Today Mexico is going through a new political era. The election of Vicente Fox as the current President of Mexico, and the shakeup of the PRI (Partido Revolucionario Institucional) has been part of this new political metamorphosis. With Mexico's Presidential elections to be held in 2006 it is possible that someone from the PRD (Partido Revolucionario Democratico) could be elected. A supporter of Mexico's popular sectors (urban working class, rural poor, indigenous, students, consumers, etc.) the PRD currently expects to run Andres Manuel Lopez-Obrador for President. A Lopez-Obrador victory or some other populist individual could very likely upset the supporters of the new world order as envisioned and carried out by a minority of U.S. policymakers, such as Cheney and Bush. Issues such as the rescinding of the NAFTA treaty by Mexico, and an assertive stance against the Free Trade Agreement of the Americas, are all potential events that could crystallize into some type of U.S. intervention in Mexico. Think this is impossible or not very likely?

In 1914 U.S. troops invaded Mexico, again occupying Veracruz for over six months using several minor incidents as a rationale for this intervention, including the detention of a mail courier, the delay of an official Department of State dispatch, and the arrest of some American sailors. The real reason was U.S President Woodrow Wilson's disdain for Mexican President Victoriano Huerta whom he felt did not fit the model of a democratic leader. Although Huerta had taken power by force during the Mexican Revolution (1910-1917) Wilson's action of sending an occupational military force was an over-reaction. It aroused a deep hatred and resentment against the U.S.government by Mexicans at all levels of society, including many opponents of Huerta.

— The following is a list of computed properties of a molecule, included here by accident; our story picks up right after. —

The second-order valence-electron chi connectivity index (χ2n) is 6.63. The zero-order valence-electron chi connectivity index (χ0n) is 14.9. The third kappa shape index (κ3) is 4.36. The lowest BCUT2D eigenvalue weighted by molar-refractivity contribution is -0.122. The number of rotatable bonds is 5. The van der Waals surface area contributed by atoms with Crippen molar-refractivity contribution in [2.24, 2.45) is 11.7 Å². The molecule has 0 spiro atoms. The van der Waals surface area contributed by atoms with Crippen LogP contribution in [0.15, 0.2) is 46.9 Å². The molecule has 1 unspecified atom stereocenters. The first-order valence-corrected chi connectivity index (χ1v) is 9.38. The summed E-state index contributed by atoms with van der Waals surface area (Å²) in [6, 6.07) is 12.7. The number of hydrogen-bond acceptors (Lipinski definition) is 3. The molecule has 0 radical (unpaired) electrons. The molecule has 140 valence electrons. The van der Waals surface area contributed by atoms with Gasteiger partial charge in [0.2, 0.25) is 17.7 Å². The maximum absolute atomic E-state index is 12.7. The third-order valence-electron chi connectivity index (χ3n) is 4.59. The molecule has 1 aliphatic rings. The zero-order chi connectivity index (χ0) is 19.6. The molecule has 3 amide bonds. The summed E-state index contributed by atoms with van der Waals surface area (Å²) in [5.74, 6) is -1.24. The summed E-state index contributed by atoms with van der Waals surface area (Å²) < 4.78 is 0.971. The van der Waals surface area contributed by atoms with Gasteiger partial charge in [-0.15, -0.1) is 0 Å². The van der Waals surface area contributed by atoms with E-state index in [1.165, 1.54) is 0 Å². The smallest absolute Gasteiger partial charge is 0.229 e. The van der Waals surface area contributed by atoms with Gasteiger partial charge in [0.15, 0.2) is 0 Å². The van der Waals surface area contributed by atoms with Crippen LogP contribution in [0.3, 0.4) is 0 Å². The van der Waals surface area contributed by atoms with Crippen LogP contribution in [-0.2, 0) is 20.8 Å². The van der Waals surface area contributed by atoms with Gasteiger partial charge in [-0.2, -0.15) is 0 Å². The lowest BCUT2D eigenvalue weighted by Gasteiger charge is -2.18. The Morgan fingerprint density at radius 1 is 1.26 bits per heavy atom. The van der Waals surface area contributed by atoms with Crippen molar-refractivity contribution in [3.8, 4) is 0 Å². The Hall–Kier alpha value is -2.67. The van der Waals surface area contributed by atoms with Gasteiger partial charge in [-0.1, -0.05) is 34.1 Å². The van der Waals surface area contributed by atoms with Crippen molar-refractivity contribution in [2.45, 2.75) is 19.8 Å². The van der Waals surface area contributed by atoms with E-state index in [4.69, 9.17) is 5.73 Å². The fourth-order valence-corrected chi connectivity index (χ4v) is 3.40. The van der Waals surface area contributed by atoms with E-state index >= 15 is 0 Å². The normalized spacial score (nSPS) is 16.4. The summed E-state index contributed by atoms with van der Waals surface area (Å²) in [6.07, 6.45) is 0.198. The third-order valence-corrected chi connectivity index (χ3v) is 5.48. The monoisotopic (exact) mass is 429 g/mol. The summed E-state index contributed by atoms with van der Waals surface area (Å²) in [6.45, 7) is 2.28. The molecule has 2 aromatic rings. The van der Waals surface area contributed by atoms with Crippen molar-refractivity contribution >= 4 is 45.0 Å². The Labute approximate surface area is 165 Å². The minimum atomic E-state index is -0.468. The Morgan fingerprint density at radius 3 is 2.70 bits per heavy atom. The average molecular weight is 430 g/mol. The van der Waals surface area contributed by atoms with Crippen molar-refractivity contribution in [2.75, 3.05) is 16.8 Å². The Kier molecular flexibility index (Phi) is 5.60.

In 1932 the people of El Salvador rose up against the dictatorship in that country and challenged the small wealthy elite that owned sixty percent of all the land, yet this wealthy elite only made up two percent of the population. Through United States intervention over 30,000 Salvadorans were massacred in that tiny Central American country. A U.S. cruiser and two navy destroyers were present off the coast of El Salvador while the killings were being committed by Salvadoran military forces. The main concern of the U.S. government was that business opportunities not be compromised by the democratic forces in rebellion. As a result of U.S. intervention, El Salvador continued with authoritative governments until the 1980's after another popular uprising.

Depletion of World Oil and Gas Reserves

According to the American Petroleum Institute the current reserves of oil and natural gas throughout the world are expected to become depleted by around the year 2040. And if and when Mexico decides to cut back its oil exports and save its reserves for its own use or charge higher prices, it is very likely that the powers at be in the United States will find ways of intervening in Mexico. This could come in the form of assasinations of altruistic, populist political leaders in Mexico, the funding of conservative, right-wing opposition leaders, or through other means including an invasion and occupying force.